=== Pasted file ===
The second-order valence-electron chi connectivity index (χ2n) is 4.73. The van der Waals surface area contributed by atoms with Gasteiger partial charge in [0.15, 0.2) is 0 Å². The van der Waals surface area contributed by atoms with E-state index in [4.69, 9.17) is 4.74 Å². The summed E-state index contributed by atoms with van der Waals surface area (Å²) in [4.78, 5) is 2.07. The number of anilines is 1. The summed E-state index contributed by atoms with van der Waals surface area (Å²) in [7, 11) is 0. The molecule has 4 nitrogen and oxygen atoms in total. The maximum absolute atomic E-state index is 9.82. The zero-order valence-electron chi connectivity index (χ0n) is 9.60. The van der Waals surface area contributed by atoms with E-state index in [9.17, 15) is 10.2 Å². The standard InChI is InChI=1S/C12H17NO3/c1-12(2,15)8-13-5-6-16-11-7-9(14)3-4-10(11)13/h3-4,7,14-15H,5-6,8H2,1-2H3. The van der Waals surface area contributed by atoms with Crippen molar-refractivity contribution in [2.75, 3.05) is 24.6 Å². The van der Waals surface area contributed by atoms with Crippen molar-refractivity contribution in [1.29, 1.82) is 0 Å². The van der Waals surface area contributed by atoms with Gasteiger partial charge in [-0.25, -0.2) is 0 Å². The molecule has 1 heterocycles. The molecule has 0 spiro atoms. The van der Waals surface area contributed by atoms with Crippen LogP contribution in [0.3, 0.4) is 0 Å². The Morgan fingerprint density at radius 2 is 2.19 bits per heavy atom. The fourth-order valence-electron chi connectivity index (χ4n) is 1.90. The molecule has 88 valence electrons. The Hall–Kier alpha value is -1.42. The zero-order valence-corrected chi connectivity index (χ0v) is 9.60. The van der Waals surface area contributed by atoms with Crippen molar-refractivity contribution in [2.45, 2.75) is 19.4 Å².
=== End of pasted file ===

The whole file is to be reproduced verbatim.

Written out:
The second-order valence-electron chi connectivity index (χ2n) is 4.73. The van der Waals surface area contributed by atoms with Gasteiger partial charge in [0.15, 0.2) is 0 Å². The van der Waals surface area contributed by atoms with E-state index in [4.69, 9.17) is 4.74 Å². The summed E-state index contributed by atoms with van der Waals surface area (Å²) in [4.78, 5) is 2.07. The number of anilines is 1. The summed E-state index contributed by atoms with van der Waals surface area (Å²) in [7, 11) is 0. The molecule has 4 nitrogen and oxygen atoms in total. The maximum absolute atomic E-state index is 9.82. The zero-order valence-electron chi connectivity index (χ0n) is 9.60. The van der Waals surface area contributed by atoms with E-state index in [9.17, 15) is 10.2 Å². The standard InChI is InChI=1S/C12H17NO3/c1-12(2,15)8-13-5-6-16-11-7-9(14)3-4-10(11)13/h3-4,7,14-15H,5-6,8H2,1-2H3. The van der Waals surface area contributed by atoms with Crippen molar-refractivity contribution in [2.75, 3.05) is 24.6 Å². The van der Waals surface area contributed by atoms with Crippen molar-refractivity contribution in [1.29, 1.82) is 0 Å². The van der Waals surface area contributed by atoms with Gasteiger partial charge in [-0.25, -0.2) is 0 Å². The molecule has 1 heterocycles. The molecule has 0 spiro atoms. The van der Waals surface area contributed by atoms with Crippen LogP contribution in [0.3, 0.4) is 0 Å². The Morgan fingerprint density at radius 2 is 2.19 bits per heavy atom. The fourth-order valence-electron chi connectivity index (χ4n) is 1.90. The molecule has 88 valence electrons. The Hall–Kier alpha value is -1.42. The zero-order valence-corrected chi connectivity index (χ0v) is 9.60. The van der Waals surface area contributed by atoms with Crippen molar-refractivity contribution in [2.45, 2.75) is 19.4 Å².